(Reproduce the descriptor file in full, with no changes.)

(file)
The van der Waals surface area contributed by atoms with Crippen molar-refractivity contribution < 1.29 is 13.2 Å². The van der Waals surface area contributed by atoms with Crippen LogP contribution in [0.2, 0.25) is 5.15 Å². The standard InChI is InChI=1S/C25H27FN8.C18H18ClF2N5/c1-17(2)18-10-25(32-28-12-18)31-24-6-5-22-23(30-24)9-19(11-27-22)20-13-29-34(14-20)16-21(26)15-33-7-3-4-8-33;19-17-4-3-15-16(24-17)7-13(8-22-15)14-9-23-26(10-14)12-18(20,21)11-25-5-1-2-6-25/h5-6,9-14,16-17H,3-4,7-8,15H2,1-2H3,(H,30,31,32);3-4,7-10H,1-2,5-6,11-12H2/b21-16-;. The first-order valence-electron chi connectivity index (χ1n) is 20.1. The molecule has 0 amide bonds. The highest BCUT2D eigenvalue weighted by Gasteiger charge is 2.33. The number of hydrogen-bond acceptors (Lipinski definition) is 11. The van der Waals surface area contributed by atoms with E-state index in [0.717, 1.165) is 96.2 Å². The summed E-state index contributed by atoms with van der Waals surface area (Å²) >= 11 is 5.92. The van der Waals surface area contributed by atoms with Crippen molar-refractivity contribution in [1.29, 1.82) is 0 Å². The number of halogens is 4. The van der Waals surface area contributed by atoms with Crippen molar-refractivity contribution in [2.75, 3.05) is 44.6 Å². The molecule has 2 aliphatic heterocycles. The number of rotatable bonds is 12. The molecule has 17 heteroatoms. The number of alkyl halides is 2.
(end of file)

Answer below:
The van der Waals surface area contributed by atoms with Crippen molar-refractivity contribution < 1.29 is 13.2 Å². The van der Waals surface area contributed by atoms with Crippen LogP contribution in [0.2, 0.25) is 5.15 Å². The standard InChI is InChI=1S/C25H27FN8.C18H18ClF2N5/c1-17(2)18-10-25(32-28-12-18)31-24-6-5-22-23(30-24)9-19(11-27-22)20-13-29-34(14-20)16-21(26)15-33-7-3-4-8-33;19-17-4-3-15-16(24-17)7-13(8-22-15)14-9-23-26(10-14)12-18(20,21)11-25-5-1-2-6-25/h5-6,9-14,16-17H,3-4,7-8,15H2,1-2H3,(H,30,31,32);3-4,7-10H,1-2,5-6,11-12H2/b21-16-;. The first-order valence-electron chi connectivity index (χ1n) is 20.1. The molecule has 0 amide bonds. The highest BCUT2D eigenvalue weighted by Gasteiger charge is 2.33. The number of hydrogen-bond acceptors (Lipinski definition) is 11. The van der Waals surface area contributed by atoms with E-state index in [0.717, 1.165) is 96.2 Å². The summed E-state index contributed by atoms with van der Waals surface area (Å²) >= 11 is 5.92. The van der Waals surface area contributed by atoms with Crippen molar-refractivity contribution in [1.29, 1.82) is 0 Å². The number of halogens is 4. The van der Waals surface area contributed by atoms with Crippen molar-refractivity contribution in [2.75, 3.05) is 44.6 Å². The molecule has 2 aliphatic heterocycles. The number of rotatable bonds is 12. The molecule has 17 heteroatoms. The number of alkyl halides is 2.